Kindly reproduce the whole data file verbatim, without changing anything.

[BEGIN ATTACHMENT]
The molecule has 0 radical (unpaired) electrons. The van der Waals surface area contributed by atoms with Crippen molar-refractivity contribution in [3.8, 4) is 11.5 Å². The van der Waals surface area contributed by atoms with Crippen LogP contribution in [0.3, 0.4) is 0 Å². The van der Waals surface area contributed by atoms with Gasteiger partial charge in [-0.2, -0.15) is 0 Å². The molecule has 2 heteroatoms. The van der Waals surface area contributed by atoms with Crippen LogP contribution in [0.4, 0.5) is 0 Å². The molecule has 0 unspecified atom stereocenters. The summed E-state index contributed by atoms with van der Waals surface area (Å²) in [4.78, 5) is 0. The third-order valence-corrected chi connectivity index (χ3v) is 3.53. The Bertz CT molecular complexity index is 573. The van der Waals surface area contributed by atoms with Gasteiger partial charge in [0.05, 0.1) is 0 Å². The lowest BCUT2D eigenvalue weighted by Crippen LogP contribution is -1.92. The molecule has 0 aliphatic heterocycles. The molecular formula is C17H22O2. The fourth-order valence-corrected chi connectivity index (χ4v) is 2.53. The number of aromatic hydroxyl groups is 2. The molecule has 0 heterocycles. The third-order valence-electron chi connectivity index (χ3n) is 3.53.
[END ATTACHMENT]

The molecule has 0 radical (unpaired) electrons. The van der Waals surface area contributed by atoms with Crippen molar-refractivity contribution in [3.8, 4) is 11.5 Å². The van der Waals surface area contributed by atoms with Crippen LogP contribution in [0.3, 0.4) is 0 Å². The van der Waals surface area contributed by atoms with Gasteiger partial charge in [-0.2, -0.15) is 0 Å². The molecule has 2 heteroatoms. The van der Waals surface area contributed by atoms with Crippen LogP contribution in [0.4, 0.5) is 0 Å². The molecule has 0 unspecified atom stereocenters. The summed E-state index contributed by atoms with van der Waals surface area (Å²) in [4.78, 5) is 0. The third-order valence-corrected chi connectivity index (χ3v) is 3.53. The Bertz CT molecular complexity index is 573. The van der Waals surface area contributed by atoms with Gasteiger partial charge in [0.05, 0.1) is 0 Å². The lowest BCUT2D eigenvalue weighted by Crippen LogP contribution is -1.92. The molecule has 0 aliphatic heterocycles. The molecular formula is C17H22O2. The fourth-order valence-corrected chi connectivity index (χ4v) is 2.53. The number of aromatic hydroxyl groups is 2. The molecule has 0 heterocycles. The third-order valence-electron chi connectivity index (χ3n) is 3.53.